This week we review: Public Enemies + My Sister’s Keeper + Drag Me To Hell + Chéri + Stephen Berkoff’s Decadence.
Released July 30, 2009.
Part of Bryan Burrough’s aim in his book was to tell the real story behind the great crime wave in the early 1930s without the Hollywood myth that now surrounds it. Director Michael Mann could be said to have done the same thing by shooting this story of famed bank-robber John Dillinger (Johnny Depp) in digital HD.
It’s off-putting at first, as Dillinger breaks some of his cronies out of prison in a breathtakingly constructed opening sequence. Everything is so crisp and so real that sometimes it feels like you are amongst the action, shooting it yourself. Famed for his tightly organised raids and elegant grace vaulting over bank-floor counters, Dillinger is bluntly portrayed by Depp as a man who lived for the moment but was realistic enough to know that his time as a free man was limited.
On his crime spree he crosses paths with other criminal luminaries such as Pretty Boy Floyd and Baby Face Nelson, finds love with Billie (the beautiful Marion Cotillard of La Vie En Rose), all the while pursued by the Bureau of Investigation head, J. Edgar Hoover, whose organisation is rapidly mobilising into something more federal, and steely-jawed Christian Bale as agent-in-charge Melvin Purvis.
While both Mann and Burrough succeed in making the individuals more real than their mythic Hollywood predecessors (e.g. 1967’s Bonnie & Clyde), it almost seems counter intuitive since Dillinger and his exploits were larger than life and his notoriety and fame existed during his lifetime. This tension never fully resolves and after a while you just wish that Mann would let go of the docu-drama style and hold his camera still so that one can appreciate the beauty of the production design. But then, that would be missing the point, wouldn’t it.
My Sister’s Keeper
Released July 30, 2009
You’d have to be fairly cold-hearted not to shed a tear or two during Nick Cassavetes’ My Sister’s Keeper. What with the dying teen (Sofia Vassilieva), the overwrought mother (Cameron Diaz) and the tortured, swelling soundtrack, it would be foolish to head to the cinema without some tissues on hand.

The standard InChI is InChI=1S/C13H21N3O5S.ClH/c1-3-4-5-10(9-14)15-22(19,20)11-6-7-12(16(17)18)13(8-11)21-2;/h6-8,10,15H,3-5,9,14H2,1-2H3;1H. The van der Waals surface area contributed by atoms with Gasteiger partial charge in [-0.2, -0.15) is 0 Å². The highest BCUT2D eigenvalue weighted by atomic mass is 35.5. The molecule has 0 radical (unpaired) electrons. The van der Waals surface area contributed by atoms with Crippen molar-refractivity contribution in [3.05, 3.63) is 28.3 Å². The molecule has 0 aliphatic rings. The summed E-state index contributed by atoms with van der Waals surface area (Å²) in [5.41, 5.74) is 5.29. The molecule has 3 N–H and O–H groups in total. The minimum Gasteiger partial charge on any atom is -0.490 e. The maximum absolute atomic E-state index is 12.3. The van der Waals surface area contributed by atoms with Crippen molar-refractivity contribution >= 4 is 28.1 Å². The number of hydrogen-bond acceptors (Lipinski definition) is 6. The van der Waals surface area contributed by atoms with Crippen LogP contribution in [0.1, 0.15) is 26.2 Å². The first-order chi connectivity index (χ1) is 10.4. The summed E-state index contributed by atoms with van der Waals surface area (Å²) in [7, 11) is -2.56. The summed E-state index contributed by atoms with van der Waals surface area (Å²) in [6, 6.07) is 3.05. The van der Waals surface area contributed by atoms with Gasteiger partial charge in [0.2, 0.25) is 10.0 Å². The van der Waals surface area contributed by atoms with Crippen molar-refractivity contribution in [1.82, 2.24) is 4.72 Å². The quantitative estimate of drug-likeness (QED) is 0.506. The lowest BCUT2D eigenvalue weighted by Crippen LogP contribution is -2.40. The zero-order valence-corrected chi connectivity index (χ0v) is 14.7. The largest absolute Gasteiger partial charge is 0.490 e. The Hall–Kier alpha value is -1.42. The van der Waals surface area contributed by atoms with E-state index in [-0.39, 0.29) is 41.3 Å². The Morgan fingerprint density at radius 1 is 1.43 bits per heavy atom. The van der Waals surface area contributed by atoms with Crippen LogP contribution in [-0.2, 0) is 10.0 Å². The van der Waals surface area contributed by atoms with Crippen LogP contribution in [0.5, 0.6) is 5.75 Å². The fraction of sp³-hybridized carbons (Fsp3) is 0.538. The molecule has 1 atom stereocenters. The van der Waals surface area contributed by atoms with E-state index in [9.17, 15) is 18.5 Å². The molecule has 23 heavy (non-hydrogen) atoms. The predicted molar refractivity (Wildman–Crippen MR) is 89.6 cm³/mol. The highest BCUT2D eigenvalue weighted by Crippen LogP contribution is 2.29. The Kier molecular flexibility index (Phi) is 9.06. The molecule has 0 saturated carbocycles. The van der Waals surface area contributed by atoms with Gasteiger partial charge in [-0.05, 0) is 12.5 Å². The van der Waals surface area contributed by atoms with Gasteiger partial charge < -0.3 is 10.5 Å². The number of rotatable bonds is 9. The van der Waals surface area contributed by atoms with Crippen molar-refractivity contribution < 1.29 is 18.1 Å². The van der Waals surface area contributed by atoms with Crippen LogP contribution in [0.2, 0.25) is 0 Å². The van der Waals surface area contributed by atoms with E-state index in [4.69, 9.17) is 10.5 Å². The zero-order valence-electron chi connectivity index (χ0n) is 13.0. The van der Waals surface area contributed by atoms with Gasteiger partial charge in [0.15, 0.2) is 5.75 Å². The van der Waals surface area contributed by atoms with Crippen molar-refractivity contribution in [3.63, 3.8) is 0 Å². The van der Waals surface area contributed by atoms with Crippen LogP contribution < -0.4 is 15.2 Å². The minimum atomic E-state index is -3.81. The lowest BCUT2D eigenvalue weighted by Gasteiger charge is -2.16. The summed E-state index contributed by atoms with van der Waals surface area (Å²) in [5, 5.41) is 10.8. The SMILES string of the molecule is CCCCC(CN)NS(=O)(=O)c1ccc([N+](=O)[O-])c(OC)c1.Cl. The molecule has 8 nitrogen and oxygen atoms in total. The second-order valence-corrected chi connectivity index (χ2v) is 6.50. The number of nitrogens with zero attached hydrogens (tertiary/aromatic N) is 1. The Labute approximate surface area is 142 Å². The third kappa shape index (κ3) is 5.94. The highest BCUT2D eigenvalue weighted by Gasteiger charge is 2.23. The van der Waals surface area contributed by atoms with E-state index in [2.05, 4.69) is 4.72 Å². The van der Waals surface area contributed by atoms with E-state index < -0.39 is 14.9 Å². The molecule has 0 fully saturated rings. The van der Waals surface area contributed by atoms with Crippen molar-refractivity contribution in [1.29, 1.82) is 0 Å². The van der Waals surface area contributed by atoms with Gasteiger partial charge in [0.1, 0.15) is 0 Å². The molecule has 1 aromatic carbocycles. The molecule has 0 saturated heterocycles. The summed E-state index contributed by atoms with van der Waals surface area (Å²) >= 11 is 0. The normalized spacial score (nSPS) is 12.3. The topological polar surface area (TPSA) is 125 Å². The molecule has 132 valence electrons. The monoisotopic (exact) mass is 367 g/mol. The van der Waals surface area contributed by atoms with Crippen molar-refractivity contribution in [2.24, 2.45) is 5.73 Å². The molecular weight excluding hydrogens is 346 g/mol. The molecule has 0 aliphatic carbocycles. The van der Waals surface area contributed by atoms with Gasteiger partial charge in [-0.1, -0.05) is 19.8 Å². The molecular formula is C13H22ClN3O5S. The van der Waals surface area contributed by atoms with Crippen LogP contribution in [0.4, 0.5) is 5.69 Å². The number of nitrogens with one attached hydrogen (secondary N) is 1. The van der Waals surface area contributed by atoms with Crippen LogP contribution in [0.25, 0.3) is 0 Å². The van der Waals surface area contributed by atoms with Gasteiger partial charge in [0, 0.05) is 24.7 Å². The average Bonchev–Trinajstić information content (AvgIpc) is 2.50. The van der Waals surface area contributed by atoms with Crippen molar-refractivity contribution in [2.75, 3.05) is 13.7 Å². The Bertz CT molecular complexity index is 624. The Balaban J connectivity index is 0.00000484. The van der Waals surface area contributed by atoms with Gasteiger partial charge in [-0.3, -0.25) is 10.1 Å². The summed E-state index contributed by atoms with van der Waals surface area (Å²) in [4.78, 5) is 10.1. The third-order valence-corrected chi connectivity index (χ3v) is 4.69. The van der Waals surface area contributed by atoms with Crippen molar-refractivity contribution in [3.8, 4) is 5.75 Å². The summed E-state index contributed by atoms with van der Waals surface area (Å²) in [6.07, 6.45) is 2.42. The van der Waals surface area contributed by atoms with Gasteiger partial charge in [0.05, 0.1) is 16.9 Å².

But this is a cancer story with a twist. The Fitzgerald family of four becomes five when the decision is made to have ‘designer baby’ Anna (Abigail Breslin), who has the genetic compatibility to donate vital stem cells and bone marrow to her sick sister Kate. Subjected to painful procedures from birth, eleven-year-old Anna secures the help of celebrity lawyer Campbell Alexander (Alec Baldwin) to sue her parents for medical emancipation before she is forced to donate her kidney.
Adapted from quite a personal Jodi Picoult novel, the film makes the curious choice to keep the book’s multiple narrators. While the aim was no doubt to convey the individual impact this illness has had on the family, as well as Campbell’s understanding of Anna, the result is rather episodic and annoying.
Further sullying proceedings is the high melodrama mounted upon an already stricken storyline. Each supporting character is given a tragic subplot, the inclusion and direction of which both grates and hampers the nuance of every performance. Mercifully, however, Cassavetes and co-writer Jeremy Leven opted to alter the ending, which rescues the film with a dose of realism.
Despite these shortcomings, My Sister’s Keeper is a film filled with solid performances and good intentions. Much like his acclaimed film The Notebook (2004), Cassavetes manages to dole out the tears and the tragedy alongside some of life’s bittersweet humour, and a whole lot of love.